(Originally published on ANWA Founder & Friends, 1/19/09)
A week ago today, I finally decided to stop fiddling with old writing projects, and start work on something new. Well, “new” is a bit relative. I pulled out a story I’d begun several years ago, but with only a few chapters completed, with the intent of finally tackling and finishing this far-from-finished story.
So last Monday, I got up two hours early to review various notes I’d made on the subject, all of them several years old, as I said. To my dismay, I discovered that I had written three different “beginnings”, with a potential of three different “heroines” (at least I knew who my hero was!), and two to three different potential plot lines! For two hours, I stared at my computer screen, trying desperately to make a decision as to a final direction to take the story and commit myself to which heroine my hero was destined to fall in love with. Each potential plot line and heroine seemed to have as many weakness as strengths, and by the end of the my two hour stare-a-thon, I had neither arrived at any decisions nor typed a single new word to get the story moving again. By bedtime, I was still in despair, not knowing whether to take the story “this way” or “that way”. I felt absolutely numb with indecision.
Then as I lay in bed that night, my mind still in turmoil, I remembered a book of writing “inspiration” I’d bought well over ten years ago. The title, Walking on Alligator Eggs: A Book of Meditations for Writers, had intrigued me, but it was flipping open the book and reading the first meditation as I stood in a Borders bookstore, that sealed the deal to buy the book:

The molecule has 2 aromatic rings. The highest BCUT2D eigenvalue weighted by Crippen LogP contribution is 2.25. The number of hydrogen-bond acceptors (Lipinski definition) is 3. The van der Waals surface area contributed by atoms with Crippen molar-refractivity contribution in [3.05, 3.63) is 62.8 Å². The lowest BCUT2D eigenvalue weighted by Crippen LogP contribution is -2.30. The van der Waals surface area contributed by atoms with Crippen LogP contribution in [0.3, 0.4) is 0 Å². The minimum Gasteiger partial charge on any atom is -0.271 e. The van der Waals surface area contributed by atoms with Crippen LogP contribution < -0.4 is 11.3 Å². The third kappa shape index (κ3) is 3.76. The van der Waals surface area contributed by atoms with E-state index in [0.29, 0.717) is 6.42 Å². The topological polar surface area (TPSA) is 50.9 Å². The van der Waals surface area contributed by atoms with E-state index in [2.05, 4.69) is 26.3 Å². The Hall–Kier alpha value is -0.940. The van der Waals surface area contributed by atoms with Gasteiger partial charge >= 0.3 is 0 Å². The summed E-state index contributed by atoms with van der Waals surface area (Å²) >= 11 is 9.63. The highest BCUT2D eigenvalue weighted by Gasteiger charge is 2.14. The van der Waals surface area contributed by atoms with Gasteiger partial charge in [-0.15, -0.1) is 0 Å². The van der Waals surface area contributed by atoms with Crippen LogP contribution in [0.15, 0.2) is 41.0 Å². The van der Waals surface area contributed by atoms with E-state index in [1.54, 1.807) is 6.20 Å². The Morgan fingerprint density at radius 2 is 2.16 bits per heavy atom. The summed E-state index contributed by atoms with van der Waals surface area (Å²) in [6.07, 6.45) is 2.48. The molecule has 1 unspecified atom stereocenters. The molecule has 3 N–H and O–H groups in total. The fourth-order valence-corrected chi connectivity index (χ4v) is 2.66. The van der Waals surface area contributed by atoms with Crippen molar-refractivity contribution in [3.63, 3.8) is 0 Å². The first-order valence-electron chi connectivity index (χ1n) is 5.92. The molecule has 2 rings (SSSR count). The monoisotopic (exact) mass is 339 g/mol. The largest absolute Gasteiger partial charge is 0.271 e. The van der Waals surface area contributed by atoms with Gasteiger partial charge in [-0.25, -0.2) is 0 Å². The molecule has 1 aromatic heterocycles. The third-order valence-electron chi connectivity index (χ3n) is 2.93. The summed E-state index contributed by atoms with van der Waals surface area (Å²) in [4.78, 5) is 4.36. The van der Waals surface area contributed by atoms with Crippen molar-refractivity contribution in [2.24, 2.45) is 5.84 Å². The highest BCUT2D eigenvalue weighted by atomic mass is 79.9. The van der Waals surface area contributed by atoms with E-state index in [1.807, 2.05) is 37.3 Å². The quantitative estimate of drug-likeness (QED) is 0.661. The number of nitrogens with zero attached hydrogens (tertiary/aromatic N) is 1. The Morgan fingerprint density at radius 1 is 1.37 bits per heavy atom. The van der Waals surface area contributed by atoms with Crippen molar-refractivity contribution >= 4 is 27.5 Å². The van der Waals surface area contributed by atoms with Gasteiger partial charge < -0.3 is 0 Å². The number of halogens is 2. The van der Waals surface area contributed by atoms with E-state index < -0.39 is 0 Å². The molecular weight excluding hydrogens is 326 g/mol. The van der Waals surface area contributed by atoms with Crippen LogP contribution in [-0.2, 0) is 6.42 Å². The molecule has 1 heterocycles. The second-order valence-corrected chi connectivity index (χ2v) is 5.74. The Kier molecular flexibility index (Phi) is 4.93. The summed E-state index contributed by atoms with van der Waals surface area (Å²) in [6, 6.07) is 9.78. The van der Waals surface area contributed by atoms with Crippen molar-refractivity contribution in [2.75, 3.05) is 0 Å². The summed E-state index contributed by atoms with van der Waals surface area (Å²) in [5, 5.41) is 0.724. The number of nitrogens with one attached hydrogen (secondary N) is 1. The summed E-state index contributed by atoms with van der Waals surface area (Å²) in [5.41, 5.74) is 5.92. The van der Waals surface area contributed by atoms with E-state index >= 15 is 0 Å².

The author, Susan Shaughnessy, had written:
Writing can feel like stepping off into thin air. Some of us can write no other way. Not for us, the well-thought-out outline, the step-by-step recipe that brings the project to success. When we try to apply ourselves to such a well-mapped course, we stall out.
We are the writers who start every day walking off a cliff, fearing there are alligators below. Yet somehow we write; and most of the time, we like what we write. The dark place seems less dark when we get there. It was only the journey that was fearful. We emerge back into the light with something precious, something really worth sharing.
Join us as we take the less-lit road, the road that curves into the unknown places.
See what you bring back.
That essay spoke to me then because that’s exactly how all my manuscripts had worked thus far: feeling like I was stepping off a cliff every time I sat down to write, never quite knowing where my characters were going to take me, terrified of the dark place I was walking so blindly into. But Susan Shaughnessy was right. It was rare that a light didn’t appear along the way, and yes, by the end of my writing session, more often than not, I liked what I had written.
So on Tuesday last week, I decided to take Susan’s advice to heart once more. I decided to step off the cliff and ignore the alligators below. I gave up on outlines and road maps, and just started typing, without worrying about where exactly I was headed. On Wednesday, I did the same. By Thursday, I knew who my heroine was. I knew a little more about her motivation and goals. I know her background and how her family wants to manipulate her and why. But there are still cliffs and dark spaces ahead. I don’t know exactly how she and my hero are going to meet up in the story’s time line. I don’t know what will cause them to fall in love. I have a Point A and a Point B I’d like to get both characters to, but I don’t know how I’m going to get them there.
But unlike last Monday, I’m now trying not to let these questions paralyze me because I don’t yet have the answers. Instead, my goal is simply to get up every morning and step off that cliff, trusting that I’ll escape the alligators below and that a light will appear in the darkness to guide me.